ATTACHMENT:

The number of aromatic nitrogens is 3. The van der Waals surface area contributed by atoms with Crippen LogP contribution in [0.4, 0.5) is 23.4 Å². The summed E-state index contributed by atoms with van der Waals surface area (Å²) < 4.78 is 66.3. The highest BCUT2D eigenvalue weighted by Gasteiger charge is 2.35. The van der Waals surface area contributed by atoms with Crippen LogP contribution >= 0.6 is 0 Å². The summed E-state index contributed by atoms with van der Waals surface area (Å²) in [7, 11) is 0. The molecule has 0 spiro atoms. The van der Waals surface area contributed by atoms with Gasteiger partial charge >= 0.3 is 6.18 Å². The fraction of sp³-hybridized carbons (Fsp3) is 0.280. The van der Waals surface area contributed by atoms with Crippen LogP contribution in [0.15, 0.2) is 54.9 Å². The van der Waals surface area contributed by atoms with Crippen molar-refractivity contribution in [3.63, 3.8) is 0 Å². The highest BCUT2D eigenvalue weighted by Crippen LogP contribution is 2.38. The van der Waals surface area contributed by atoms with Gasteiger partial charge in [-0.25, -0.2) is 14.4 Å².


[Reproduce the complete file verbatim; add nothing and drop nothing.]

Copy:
The number of aromatic nitrogens is 3. The van der Waals surface area contributed by atoms with Crippen LogP contribution in [0.4, 0.5) is 23.4 Å². The summed E-state index contributed by atoms with van der Waals surface area (Å²) < 4.78 is 66.3. The highest BCUT2D eigenvalue weighted by Gasteiger charge is 2.35. The van der Waals surface area contributed by atoms with Crippen LogP contribution >= 0.6 is 0 Å². The summed E-state index contributed by atoms with van der Waals surface area (Å²) in [7, 11) is 0. The molecule has 0 spiro atoms. The van der Waals surface area contributed by atoms with Gasteiger partial charge >= 0.3 is 6.18 Å². The fraction of sp³-hybridized carbons (Fsp3) is 0.280. The van der Waals surface area contributed by atoms with Crippen LogP contribution in [0.15, 0.2) is 54.9 Å². The van der Waals surface area contributed by atoms with Crippen molar-refractivity contribution in [3.63, 3.8) is 0 Å². The highest BCUT2D eigenvalue weighted by Crippen LogP contribution is 2.38. The van der Waals surface area contributed by atoms with Gasteiger partial charge in [-0.25, -0.2) is 14.4 Å².